Playing five out allowed North Carolina to play extremely fast and extend its lead. UNC was up two points when Maye slid to the five, beginning the small-ball stretch until the end of the half.
After a Berry 3-pointer with seven seconds remaining, North Carolina took a 50-41 lead into the locker room at the break. Let’s take a look at how that plus-7 margin happened, as well as how North Carolina fared.
First off, who do you think gets this rebound?
Conventional basketball wisdom and anybody off the street would say Florida State. The Seminoles have three players in prime rebounding position. One of them is Ojo, the 7-foot-1 center. North Carolina has zero players in prime rebounding position and zero traditionally great rebounders on the floor (think Brice Johnson).
But North Carolina’s Kenny Williams snakes in and gets the rebound. And, in the chaos, he’s able to kick it back out to Berry for a 3-pointer.
This is one anecdotal example, of course, that clashes against all basketball wisdom. When you go small, basketball traditionalists say, you sacrifice on the boards. But North Carolina didn't lose on the boards over the last 4:14 of the first half when they went small.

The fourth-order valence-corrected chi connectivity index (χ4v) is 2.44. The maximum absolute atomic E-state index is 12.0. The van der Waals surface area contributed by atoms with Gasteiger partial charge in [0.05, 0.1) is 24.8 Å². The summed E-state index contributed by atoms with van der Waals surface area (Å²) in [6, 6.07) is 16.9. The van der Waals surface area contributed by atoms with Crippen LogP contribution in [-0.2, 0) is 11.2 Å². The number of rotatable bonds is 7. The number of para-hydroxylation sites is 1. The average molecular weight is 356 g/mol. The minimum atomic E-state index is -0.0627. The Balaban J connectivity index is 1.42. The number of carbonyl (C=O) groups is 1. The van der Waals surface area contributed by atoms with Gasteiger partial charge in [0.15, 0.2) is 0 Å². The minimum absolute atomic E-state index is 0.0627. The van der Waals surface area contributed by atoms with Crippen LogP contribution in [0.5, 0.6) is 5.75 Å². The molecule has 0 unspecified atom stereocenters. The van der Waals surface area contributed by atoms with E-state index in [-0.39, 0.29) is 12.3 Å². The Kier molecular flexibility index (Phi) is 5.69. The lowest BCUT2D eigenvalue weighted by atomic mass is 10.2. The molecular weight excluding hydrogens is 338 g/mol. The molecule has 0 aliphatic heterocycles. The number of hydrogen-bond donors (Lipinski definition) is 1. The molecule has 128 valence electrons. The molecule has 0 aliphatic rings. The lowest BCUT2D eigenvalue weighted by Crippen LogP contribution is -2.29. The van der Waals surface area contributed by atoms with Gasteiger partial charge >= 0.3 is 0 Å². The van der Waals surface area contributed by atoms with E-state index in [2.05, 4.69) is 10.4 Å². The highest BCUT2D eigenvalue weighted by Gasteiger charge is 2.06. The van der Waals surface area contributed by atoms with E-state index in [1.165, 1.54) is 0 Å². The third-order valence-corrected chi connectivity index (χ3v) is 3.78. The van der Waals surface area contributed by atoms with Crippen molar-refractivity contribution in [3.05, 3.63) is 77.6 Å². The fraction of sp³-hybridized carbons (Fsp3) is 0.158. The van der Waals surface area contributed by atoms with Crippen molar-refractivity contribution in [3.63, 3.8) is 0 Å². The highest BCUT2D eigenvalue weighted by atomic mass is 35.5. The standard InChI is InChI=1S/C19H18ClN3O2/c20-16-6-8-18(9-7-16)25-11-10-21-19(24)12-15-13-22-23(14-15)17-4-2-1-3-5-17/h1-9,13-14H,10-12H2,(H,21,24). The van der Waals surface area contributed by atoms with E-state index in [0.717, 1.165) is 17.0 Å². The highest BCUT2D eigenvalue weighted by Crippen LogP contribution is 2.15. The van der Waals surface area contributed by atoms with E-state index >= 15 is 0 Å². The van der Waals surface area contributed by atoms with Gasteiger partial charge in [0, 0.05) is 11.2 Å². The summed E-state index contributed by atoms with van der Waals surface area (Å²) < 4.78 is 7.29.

UNC had eight defensive rebounds over that stretch to FSU’s six, including one team deadball rebound each. And North Carolina had one offensive board, highlighted above, to FSU’s zero.
Maybe rebounding is based more off effort than originally thought? Smarter folks than I have looked at the topic of rebounds, but North Carolina survived on the glass by throwing out three aggressive wings and two guards.
The second key example where five out clashed with basketball wisdom was here, when the Seminoles' Ojo tried to post up.
When you go small, you lose rim protection, conventional wisdom says. Rim protector is best done by the biggest players on the court, so when you take one of those guys off, your ability to defend shots around the hoop lags.
But Pinson has become the master of the second way to protect the rim — taking charges. Smaller players can put their bodies on the line and leverage their quickness and positioning against the sheer size of the opposing big.
Here against Ojo, Pinson either flops or falls victim to a no-call, depending on who you ask. Ojo ends up scoring this basket, in line with conventional wisdom and serving as an example of the dangers of small ball — opening your defense up to these kinds of post-ups inside.
But this was the only post-up Florida State could find in four minutes against North Carolina’s super small units. Instead, the Seminoles often settled for open outside jumpers. UNC’s help defense swarmed around the post, double teaming Florida State's big men. The other three defenders played their roles smartly, playing zone-ish defense when necessary.